It's been five years since defenceman Sergei Zubov last played a game for the Dallas Stars, but the argument could certainly be made that the team has never fully recovered from the loss of his presence.
It's a notion that's easy to understand. During his time in the NHL, Zubov was one of the league's premier offensive defenceman, using his smooth skating, razor-sharp passing and incredible on-ice vision to dissect opposing defenses. He racked up 771 points in that time, most of which came during his 12-year stint with the Dallas Stars.
Zubov was undoubtedly one of the best in the world at what he did, even if the rest of the NHL never gave him as much recognition as he deserved. How, exactly, does a team go about replacing a player like that?
(I suppose the Stars could find another Kevin Hatcher to trade, but that's a different story...)
Since Zubov left Dallas in 2009 to play one last season in his homeland of Russia, the Stars have had a notable void on their roster when it comes to defencemen capable of producing as much offense as Zubov did. Trevor Daley put up plenty of points in his junior days in the OHL, but that scoring never translated to the NHL. Stephane Robidas could chip in points, but his area of expertise was always the defensive side of the game. Matt Niskanen showed some promise as a youngster, but his development began to stagnate in Dallas, ultimately leading to him being shipped to the Pittsburgh Penguins.
For the past few seasons Alex Goligoski has been Dallas' best offensive weapon from the back end, but with a career high of 46 points in a season it's no secret that the team could use some more help producing offense from the defense.
Which is precisely what makes prospect John Klingberg so exciting.
Klingberg was a complete unknown when he was drafted out of Sweden in the 5th round, 131st overall, in the 2010 NHL Entry Draft, but has steadily climbed into the picture when it comes to the Stars' top prospects.
As far as offensive weapons go, Klingberg has them all: excellent skating, excellent hands, excellent passing, and a surprisingly effective slapshot considering his relatively slight frame (measured at 6'2", 180 pounds according to the Stars' official site).
What has impressed me the most about Klingberg, however, are his offensive instincts. While footage of Klingberg is harder to find due to him playing in Sweden and Finland for the past few seasons, I watched him closely at the 2011 and 2012 World Juniors, and saw his vision first hand. He knew the right times to activate offensively, and knew where to go and what to do to open up opposing defenses and create offensive chances. His style of play was inherently risky, but he was rarely burned by it because of smart decision making.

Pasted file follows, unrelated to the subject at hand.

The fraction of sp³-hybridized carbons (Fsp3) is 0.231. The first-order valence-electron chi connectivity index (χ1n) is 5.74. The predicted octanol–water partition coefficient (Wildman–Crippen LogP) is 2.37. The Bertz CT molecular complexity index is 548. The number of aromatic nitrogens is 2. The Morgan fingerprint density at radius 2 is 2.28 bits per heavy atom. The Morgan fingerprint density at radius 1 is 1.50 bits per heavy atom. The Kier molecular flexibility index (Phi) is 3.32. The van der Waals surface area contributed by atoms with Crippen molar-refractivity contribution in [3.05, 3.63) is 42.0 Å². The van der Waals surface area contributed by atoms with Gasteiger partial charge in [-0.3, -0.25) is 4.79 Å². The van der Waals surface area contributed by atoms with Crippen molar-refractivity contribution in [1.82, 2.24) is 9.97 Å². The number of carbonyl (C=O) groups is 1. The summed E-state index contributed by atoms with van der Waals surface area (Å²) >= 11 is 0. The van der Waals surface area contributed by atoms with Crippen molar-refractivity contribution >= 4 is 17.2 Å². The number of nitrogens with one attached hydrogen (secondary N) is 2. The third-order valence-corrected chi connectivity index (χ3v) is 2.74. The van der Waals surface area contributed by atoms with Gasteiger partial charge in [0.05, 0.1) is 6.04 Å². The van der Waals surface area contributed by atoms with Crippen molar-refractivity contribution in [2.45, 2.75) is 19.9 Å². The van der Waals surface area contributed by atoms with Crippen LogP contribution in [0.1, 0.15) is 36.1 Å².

I didn't get to watch him in person during Dallas' training camp in the fall, stuck with only some scrimmage videos, but all the reports seemed to come out with the same conclusion: Klingberg has some serious offensive potential.
It's that combination of vision and overall hockey skills that have helped the 21 year-old Klingberg to a very impressive season in the Swedish Hockey League, registering 28 points (11 goals, 17 assists) in 50 regular season games. He also currently has one assist in two games as his Frolunda Indians team is already engaged in the SHL playoffs.
Now, let's take a look at those numbers again: 28 points in 50 games. At first glance they don't seem too particularly impressive, considering top offensive defensemen in North America put up higher point-per-game averages than that. However, the SHL is a different beast from the NHL and the AHL, and actually features lower scoring league-wide.
How, then, can we more accurately measure Klingberg's performance, and how it might translate to the NHL? To do so I've complied the following chart, which features some of the NHL's top Swedish-born defencemen, their best seasons in the SHL (formerly known as the SEL) and how old they were during those seasons, and their best seasons thus far in the NHL.
|Player||Season||Age That Season||Points And Games||Best NHL Season Thus Far|
|Erik Karlsson||2008-2009||18||10 points in 45 games||78 points in 81 games|
|Tobias Enstrom||2006-2007||22||28 points in 55 games||51 points in 72 games|
|Victor Hedman||2008-2009||18||21 points in 43 games||43 points in 61 games (current)|
|Niklas Kronwall||2002-2003||21||18 points in 50 games||51 points in 80 games|
|Johnny Oduya||2005-2006||24||19 points in 47 games||29 points in 82 games|
Note: I excluded Oliver Ekman-Larsson from this list because he spent his pre-NHL days playing in the Sweden-1 league, which is a step below the SHL. For reference anyways, he put up 27 points in 42 games during his last season there as an 18 year-old.
So, in terms of comparisons, Klingberg's 28 points in 50 games as a 21 year-old look quite good, and are a very positive sign for the future.
Now, obviously there is no guarantee that Klingberg will actually put up the same offensive totals in the NHL as a player like Erik Karlsson or even Tobias Enstrom. And in no way, shape or form should Klingberg be expected to perform to the level of Zubov, who, as already said, was one of the best defencemen in the NHL when he was around. That's not a fair comparison at all.
But, when it comes to evaluating prospects and hoping for the future, there is a lot to like about the young Swede. Given the proper development curve and the right environment, it's not a far stretch to suggest that Klingberg has the potential to become a very valuable offensive weapon for the Stars in the future.
With Klingberg scheduled to transition to North America next season, or possibly even this one still depending on how his current playoff race goes, Stars fans won't have to wait for long to see for themselves what he can bring to the table.